Child Pedestrian Deaths

Galway Cycling Campaign -Feachtas Rothaiochta na Gaillimhe

Child Pedestrian Deaths

An Irish "success" story.

Galway Cycling Campaign, March 2001,

 

What's the issue?

Overall, Ireland has the third highest fatality rate per vehicle of any country in the EU, we also have the third highest pedestrian death rate.  In the late 1990's Ireland also achieved the highest child pedestrian death rate in Western Europe.

Child Pedestrian Death Rate / 100,000 :1997 [1]

Country Children Age 1-14
Ireland

1.31

Great Britain

1.21

Switzerland

0.96

Spain

0.94

Belgium

0.94

Finland

0.94

France

0.91

Denmark

0.85

Norway

0.81

Netherlands

0.66

Austria

0.79

Germany

0.64

Italy

0.49

Sweden

0.54

Causes: Inappropriate road designs

For decades Irish politicians, planners, property developers and traffic engineers have chosen to sacrifice public health and the common good to the twin goals of "traffic flow" and "capacity".  Galway is a University town with over 12,000 third level students, 10,000 school children and over 5,000 pensioners. According to the 1991 census, in Galway City 39% of permanent private households had no car, while for typical short urban journeys foot and bicycle use outweighed motor car use by a factor of almost two [2] .  Yet in common with other towns, the city's road network is typified by the use of inappropriate and hostile road designs.  Most residential streets are typified by the absence of any traffic calming.  Inherent problems include the use of inappropriate road layouts, inappropriate kerb radii and visibility parameters at junctions [3] .  Within the city, slip roads/acceleration lanes and merge tapers are used at inappropriate locations in direct conflict with available design guidance [4] , [5] .  Roundabouts of a hostile and inappropriate design are used at many locations despite an obvious conflict with the stated aims of successive city development plans.  It is arguable that using high capacity roundabouts in Irish towns like Galway shows at best incompetence and at worst a considered contempt for the most vulnerable residents. 


Causes: Town planning

Elsewhere in Europe, towns are planned on the basis of all road users with a hierarchical network of interconnected streets.   Ireland uses a car-centred approach with "cul de sac" based housing estates in which town planners and property developers have chosen to ignore the issue of safe, and convenient, access by vulnerable road users.  This has resulted in a situation in which children and other residents cannot avoid using main arterial roads for all trips, regardless of destination.  Typical is the Western Distributor road in Galway where planners have also chosen to make roundabouts of a hostile and inappropriate design the only means of access to urban housing estates.  In Ireland, children may have to travel incredible distances on main roads to reach schools that are actually only a few hundred yards from their own homes.   This situation is frequently made worse by the practice of siting new residential development miles from the schools and recreational facilities that are supposed to serve them.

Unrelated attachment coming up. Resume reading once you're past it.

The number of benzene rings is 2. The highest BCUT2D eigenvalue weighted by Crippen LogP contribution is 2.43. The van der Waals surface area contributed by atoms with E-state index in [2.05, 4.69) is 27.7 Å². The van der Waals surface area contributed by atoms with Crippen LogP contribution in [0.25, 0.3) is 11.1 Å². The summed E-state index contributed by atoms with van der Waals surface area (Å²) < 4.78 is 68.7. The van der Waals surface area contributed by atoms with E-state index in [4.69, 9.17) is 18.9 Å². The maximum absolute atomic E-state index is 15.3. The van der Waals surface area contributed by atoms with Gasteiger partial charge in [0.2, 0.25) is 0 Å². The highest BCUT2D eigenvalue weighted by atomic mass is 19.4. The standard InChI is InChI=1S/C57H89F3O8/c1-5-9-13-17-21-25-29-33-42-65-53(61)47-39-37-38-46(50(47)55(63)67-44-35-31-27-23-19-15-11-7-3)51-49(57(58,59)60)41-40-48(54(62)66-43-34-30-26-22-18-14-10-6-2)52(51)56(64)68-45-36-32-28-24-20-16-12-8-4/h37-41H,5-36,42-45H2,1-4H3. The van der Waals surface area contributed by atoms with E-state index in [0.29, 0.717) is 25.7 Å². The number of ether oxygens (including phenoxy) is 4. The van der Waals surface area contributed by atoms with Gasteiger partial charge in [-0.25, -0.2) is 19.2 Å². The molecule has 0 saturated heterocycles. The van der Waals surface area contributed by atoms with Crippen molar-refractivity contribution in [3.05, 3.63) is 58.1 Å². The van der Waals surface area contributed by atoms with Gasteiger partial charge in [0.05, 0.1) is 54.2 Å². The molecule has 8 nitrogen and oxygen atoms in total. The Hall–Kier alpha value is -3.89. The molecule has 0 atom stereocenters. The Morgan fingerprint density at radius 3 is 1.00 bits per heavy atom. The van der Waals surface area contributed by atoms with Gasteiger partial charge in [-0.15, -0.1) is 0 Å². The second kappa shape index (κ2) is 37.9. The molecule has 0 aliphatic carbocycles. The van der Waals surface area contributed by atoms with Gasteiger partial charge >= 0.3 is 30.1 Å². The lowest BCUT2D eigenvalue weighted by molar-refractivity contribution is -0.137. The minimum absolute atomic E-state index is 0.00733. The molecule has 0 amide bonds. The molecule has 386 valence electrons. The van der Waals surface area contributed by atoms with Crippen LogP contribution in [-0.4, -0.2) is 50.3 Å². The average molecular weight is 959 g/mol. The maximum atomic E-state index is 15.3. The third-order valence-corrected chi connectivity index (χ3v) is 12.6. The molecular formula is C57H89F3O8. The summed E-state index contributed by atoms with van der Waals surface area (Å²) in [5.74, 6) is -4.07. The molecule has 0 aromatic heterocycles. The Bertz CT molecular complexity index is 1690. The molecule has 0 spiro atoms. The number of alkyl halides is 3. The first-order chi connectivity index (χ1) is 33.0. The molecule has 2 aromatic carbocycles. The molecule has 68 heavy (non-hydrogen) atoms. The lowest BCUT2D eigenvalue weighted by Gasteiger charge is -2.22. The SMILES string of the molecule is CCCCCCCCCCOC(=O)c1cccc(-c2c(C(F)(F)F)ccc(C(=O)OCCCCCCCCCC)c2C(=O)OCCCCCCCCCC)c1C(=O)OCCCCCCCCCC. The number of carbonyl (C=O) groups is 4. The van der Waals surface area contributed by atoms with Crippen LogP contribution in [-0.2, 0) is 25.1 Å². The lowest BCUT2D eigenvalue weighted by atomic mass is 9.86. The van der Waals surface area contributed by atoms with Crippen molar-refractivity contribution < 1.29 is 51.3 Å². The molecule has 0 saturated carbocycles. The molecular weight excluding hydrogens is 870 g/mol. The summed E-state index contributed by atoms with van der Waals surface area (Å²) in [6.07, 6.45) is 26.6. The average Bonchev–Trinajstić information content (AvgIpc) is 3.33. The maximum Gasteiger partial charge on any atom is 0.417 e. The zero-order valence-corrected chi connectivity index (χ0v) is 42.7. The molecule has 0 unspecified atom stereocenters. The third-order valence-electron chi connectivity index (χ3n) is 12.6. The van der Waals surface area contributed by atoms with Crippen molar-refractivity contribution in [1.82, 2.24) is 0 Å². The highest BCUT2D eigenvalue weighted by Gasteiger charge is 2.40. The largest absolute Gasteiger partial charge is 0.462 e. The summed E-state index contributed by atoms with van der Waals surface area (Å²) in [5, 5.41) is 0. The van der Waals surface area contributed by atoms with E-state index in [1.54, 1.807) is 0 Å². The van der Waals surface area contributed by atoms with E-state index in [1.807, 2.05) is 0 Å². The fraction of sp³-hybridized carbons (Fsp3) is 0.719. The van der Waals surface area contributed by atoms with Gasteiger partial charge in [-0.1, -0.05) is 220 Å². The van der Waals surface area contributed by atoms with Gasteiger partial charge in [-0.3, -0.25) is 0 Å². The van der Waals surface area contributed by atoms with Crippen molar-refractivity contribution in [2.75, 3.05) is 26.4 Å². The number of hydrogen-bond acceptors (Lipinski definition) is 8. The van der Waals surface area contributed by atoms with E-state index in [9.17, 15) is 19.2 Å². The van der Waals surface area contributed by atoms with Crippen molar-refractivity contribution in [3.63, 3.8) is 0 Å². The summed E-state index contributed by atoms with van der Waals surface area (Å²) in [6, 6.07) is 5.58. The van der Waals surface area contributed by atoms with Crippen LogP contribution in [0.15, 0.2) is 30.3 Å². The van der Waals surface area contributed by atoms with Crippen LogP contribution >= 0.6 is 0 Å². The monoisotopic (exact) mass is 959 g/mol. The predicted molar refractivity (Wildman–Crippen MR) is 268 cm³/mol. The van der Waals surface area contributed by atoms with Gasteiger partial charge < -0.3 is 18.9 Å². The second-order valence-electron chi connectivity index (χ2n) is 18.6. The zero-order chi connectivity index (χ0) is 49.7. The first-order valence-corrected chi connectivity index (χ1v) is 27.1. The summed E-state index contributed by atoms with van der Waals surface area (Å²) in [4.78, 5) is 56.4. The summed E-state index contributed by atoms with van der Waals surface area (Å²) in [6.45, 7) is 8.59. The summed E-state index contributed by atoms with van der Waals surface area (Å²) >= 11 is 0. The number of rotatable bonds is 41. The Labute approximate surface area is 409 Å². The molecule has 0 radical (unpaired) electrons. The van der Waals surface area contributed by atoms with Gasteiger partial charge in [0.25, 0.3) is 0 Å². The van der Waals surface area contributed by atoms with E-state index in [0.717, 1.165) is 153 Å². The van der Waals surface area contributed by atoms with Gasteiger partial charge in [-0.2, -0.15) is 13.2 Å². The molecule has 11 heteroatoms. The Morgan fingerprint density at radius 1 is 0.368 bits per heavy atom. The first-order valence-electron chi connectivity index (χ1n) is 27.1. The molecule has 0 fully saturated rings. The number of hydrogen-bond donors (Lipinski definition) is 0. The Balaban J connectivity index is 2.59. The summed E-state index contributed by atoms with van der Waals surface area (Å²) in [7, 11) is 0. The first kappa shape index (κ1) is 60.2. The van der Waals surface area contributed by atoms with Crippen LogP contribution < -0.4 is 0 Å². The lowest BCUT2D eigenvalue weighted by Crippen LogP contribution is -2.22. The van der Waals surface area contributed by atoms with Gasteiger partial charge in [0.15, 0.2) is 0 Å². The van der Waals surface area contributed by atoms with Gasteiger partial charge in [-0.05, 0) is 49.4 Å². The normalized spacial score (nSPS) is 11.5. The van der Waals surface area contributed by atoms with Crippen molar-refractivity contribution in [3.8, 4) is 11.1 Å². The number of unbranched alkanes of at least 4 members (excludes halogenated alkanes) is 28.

Causes: Failure to legislate

Irish legislators have declined to institute the standard European hierarchy of urban speed limits, which include limits of 10, 20 and 30 mph.    They have also declined to introduce "Home Zone" legislation.  Home Zones are pedestrian/cyclist priority residential areas in which cars must drive at walking speed and where motorists are automatically liable if they cause any injuries.  There are over 6,500 "Home Zone" schemes in place in the Netherlands [6] .  In many European towns "tempo 30" zones are used with an enforced speed limit of 20mph (30 kph).  These are applied on local roads and also around schools, colleges and shopping districts.  Up to 80% of urban streets in the UK might be suitable for the application of 20mph speed limits [7] .  A similar proportion is likely in Ireland.    In contrast to Ireland, the police and the local authorities of other northern European countries work to ensure that children have safe routes to school.